US election: Driverless cars and other reasons we have Trump
This election is fascinating because it tells us so much about a country that is rapidly changing. There's no one reason to account for Donald Trump, it is the product of a number of social, economic and cultural shifts.
In no particular order, and you may think of others, here's why I think Donald Trump is the Republican candidate for the White House this year.
1. Never Admire Free Trade Again
Nafta - America's free trade agreement with Mexico and Canada - was passed in 1994.
In 2016, it's still the bogeyman in lots of manufacturing communities where they blame Mexico, and later China's entry into the World Trade Organization for stealing American jobs.
Trump promises to undo US trade agreements and make American manufacturing "great" again.
2. Financial crash - and no one even went to jail
For blue collar workers who hadn't seen a real wage increase beyond inflation since the 1970s, 2008 was the final straw.
Many communities still haven't fully recovered. It didn't help that not a single Wall Street executive went to prison for the crash.
Why has it taken eight years to produce a populist revolt? Well, Trump didn't run in 2012 and Obama was more popular than Hillary.
Trump's tirade against Wall Street banks means a lot to working class Americans.
3. In 2044, America becomes a majority non-white country
Historians may say this is actually the most important number in this campaign.
The shift of power from whites to non whites in America will be felt particularly by the group that has most to lose from this demographic swing - non-college educated white men (women are better educated, it will help them).
That's Trump's base. It's not a coincidence.
4. The twits in Washington can't fix anything
Since Democrats lost control of the House of Representatives in 2010, America has been effectively ungovernable.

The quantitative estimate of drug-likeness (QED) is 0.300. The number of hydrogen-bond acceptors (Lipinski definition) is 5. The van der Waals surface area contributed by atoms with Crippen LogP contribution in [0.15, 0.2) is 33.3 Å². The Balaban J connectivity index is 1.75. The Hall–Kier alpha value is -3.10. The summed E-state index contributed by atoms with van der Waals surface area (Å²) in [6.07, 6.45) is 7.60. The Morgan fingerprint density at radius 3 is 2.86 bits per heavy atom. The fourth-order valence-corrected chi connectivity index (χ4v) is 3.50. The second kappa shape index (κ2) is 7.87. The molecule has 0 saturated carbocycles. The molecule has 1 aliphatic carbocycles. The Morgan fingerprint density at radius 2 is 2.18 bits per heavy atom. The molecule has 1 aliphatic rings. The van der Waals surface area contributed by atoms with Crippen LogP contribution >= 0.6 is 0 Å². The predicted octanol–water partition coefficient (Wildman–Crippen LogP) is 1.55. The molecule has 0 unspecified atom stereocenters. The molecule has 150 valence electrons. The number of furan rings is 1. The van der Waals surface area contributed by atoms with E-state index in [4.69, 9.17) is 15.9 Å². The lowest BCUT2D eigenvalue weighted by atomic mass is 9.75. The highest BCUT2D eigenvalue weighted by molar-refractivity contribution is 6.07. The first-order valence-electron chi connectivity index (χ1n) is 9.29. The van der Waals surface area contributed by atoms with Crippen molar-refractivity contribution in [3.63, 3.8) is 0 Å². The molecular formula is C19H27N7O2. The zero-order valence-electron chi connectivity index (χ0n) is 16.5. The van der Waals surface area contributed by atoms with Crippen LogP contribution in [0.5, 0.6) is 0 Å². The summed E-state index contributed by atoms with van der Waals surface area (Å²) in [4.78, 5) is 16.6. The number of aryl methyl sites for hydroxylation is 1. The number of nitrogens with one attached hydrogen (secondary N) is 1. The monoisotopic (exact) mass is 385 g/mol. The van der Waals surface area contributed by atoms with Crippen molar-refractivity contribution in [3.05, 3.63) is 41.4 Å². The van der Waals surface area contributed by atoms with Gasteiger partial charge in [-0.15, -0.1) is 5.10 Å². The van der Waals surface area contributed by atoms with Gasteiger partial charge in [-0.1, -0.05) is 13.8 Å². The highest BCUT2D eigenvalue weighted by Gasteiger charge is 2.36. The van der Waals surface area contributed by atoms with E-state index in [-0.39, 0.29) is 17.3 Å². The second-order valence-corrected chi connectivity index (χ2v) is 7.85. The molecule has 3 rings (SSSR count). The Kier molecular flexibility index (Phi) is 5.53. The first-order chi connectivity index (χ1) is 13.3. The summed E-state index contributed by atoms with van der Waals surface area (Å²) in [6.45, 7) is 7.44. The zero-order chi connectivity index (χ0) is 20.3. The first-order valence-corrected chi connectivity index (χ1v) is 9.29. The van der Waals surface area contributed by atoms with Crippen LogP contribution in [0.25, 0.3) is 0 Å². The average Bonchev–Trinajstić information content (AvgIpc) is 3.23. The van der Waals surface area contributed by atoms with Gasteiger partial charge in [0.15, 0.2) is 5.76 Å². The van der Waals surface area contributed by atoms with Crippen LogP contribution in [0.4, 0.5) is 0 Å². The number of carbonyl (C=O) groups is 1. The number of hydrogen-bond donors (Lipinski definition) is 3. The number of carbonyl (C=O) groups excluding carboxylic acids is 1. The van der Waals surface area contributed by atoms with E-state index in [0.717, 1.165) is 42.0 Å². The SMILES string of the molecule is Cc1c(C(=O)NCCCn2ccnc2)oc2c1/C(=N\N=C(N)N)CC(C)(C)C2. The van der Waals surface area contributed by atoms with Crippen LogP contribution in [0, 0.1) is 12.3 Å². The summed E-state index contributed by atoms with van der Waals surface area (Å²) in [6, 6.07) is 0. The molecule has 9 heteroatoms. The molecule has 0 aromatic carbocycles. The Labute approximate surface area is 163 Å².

Nothing gets done. No wonder voters are angry with politicians and want to change the status quo.
The most powerful argument for Trump? If we keep electing the same type of people we'll have the same problems.
5. Thanks, Uber
If you thought 2008 was scary, try 2016. When Uber test drove driverless cars in Pittsburgh in September this year, the chill was felt by workers everywhere. First cab drivers, next me.
And what are our politicians doing to save our jobs in this age of the robot?
6. The Obama 'apology tour'
Trump frequently bemoans America's declining status in the world under Barack Obama. His supporters agree.
It all began with Mr Obama's bows to foreign leaders in China and Saudi Arabia - a symbol, they say, of American weakness.
Mr Trump's promise to make America respected in the world means no more bowing.
7. North Carolina's bathrooms
There has been a huge social shift in America on issues surrounding LGBT equality.
Nothing moved faster than tolerance of gay marriage. But many social conservatives felt left behind by this "love everybody" wave.
Then North Carolina decided transgender people had to use public toilets of the sex they were born with and invited a firestorm of criticism.
Laws may have moved faster than some of the public. Transgender bathrooms came to symbolise a world many Christian conservatives simply didn't feel comfortable with.
8. It's complicated. He's not
Ever since 9/11 and then 2008 we keep hearing that the worlds of both national security and finance are complicated and there are no good solutions.
Donald Trump says it's simple and he can fix it.
He may not be right but in a world of complexity, simplicity is appealing.
9. A black man, then a white woman. Really?
People say this in a whisper, but most political observers believe there's an element of this out there.
And let's face it, after 43 white male Presidents, having a black man followed by a white woman would be a historic shift.
Frankly, it would be really surprising if the change didn't face some opposition.
10. 'Para espanol, oprima el numero dos'
America is a country of immigrants but that doesn't mean everyone is comfortable with demographic change and that's nothing new.
The Germans and the Irish who came here in the late 1800s faced huge opposition.
Each new wave creates unease with the existing inhabitants (sound familiar Europe?).
When the newcomers have their own Spanish language voice recordings and become the biggest minority in the country, it causes anxiety.